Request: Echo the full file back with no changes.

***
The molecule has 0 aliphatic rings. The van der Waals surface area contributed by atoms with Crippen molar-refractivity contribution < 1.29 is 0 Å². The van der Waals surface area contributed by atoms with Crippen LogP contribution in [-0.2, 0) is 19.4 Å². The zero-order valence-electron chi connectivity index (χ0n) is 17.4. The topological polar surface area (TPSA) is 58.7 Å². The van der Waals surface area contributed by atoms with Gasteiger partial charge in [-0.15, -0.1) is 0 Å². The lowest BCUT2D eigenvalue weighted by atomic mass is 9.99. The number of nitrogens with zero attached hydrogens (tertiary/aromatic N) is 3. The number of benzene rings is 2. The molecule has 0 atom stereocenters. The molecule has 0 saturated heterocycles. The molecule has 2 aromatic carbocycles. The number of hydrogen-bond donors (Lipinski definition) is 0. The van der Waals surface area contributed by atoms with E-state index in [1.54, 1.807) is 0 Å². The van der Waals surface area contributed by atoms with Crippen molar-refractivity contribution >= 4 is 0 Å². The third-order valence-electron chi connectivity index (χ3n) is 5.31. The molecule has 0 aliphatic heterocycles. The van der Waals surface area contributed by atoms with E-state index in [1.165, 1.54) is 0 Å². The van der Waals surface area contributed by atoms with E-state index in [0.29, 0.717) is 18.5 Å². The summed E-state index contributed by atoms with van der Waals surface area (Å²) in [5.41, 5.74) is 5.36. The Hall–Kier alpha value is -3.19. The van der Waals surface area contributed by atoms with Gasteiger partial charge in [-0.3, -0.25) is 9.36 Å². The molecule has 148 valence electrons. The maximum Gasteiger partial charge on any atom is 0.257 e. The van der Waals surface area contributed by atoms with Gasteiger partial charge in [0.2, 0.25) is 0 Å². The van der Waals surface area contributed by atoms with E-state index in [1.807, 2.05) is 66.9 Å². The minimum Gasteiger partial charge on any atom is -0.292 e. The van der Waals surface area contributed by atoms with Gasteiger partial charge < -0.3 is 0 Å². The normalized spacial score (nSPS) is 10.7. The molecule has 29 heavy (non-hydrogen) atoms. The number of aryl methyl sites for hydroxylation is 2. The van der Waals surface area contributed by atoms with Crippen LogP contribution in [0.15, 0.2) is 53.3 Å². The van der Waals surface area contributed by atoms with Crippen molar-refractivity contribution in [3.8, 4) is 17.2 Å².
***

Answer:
The molecule has 0 aliphatic rings. The van der Waals surface area contributed by atoms with Crippen molar-refractivity contribution < 1.29 is 0 Å². The van der Waals surface area contributed by atoms with Crippen LogP contribution in [-0.2, 0) is 19.4 Å². The zero-order valence-electron chi connectivity index (χ0n) is 17.4. The topological polar surface area (TPSA) is 58.7 Å². The van der Waals surface area contributed by atoms with Gasteiger partial charge in [-0.15, -0.1) is 0 Å². The lowest BCUT2D eigenvalue weighted by atomic mass is 9.99. The number of nitrogens with zero attached hydrogens (tertiary/aromatic N) is 3. The number of benzene rings is 2. The molecule has 0 atom stereocenters. The molecule has 0 saturated heterocycles. The molecule has 2 aromatic carbocycles. The number of hydrogen-bond donors (Lipinski definition) is 0. The van der Waals surface area contributed by atoms with E-state index in [1.54, 1.807) is 0 Å². The van der Waals surface area contributed by atoms with Crippen molar-refractivity contribution >= 4 is 0 Å². The third-order valence-electron chi connectivity index (χ3n) is 5.31. The molecule has 0 aliphatic heterocycles. The van der Waals surface area contributed by atoms with E-state index in [1.165, 1.54) is 0 Å². The van der Waals surface area contributed by atoms with E-state index in [0.29, 0.717) is 18.5 Å². The summed E-state index contributed by atoms with van der Waals surface area (Å²) in [5.41, 5.74) is 5.36. The Hall–Kier alpha value is -3.19. The van der Waals surface area contributed by atoms with Gasteiger partial charge in [-0.3, -0.25) is 9.36 Å². The molecule has 148 valence electrons. The maximum Gasteiger partial charge on any atom is 0.257 e. The van der Waals surface area contributed by atoms with Gasteiger partial charge in [0.2, 0.25) is 0 Å². The van der Waals surface area contributed by atoms with E-state index in [1.807, 2.05) is 66.9 Å². The minimum Gasteiger partial charge on any atom is -0.292 e. The van der Waals surface area contributed by atoms with Gasteiger partial charge < -0.3 is 0 Å². The normalized spacial score (nSPS) is 10.7. The molecule has 29 heavy (non-hydrogen) atoms. The number of aryl methyl sites for hydroxylation is 2. The van der Waals surface area contributed by atoms with Crippen LogP contribution in [0.15, 0.2) is 53.3 Å². The van der Waals surface area contributed by atoms with Crippen molar-refractivity contribution in [3.8, 4) is 17.2 Å².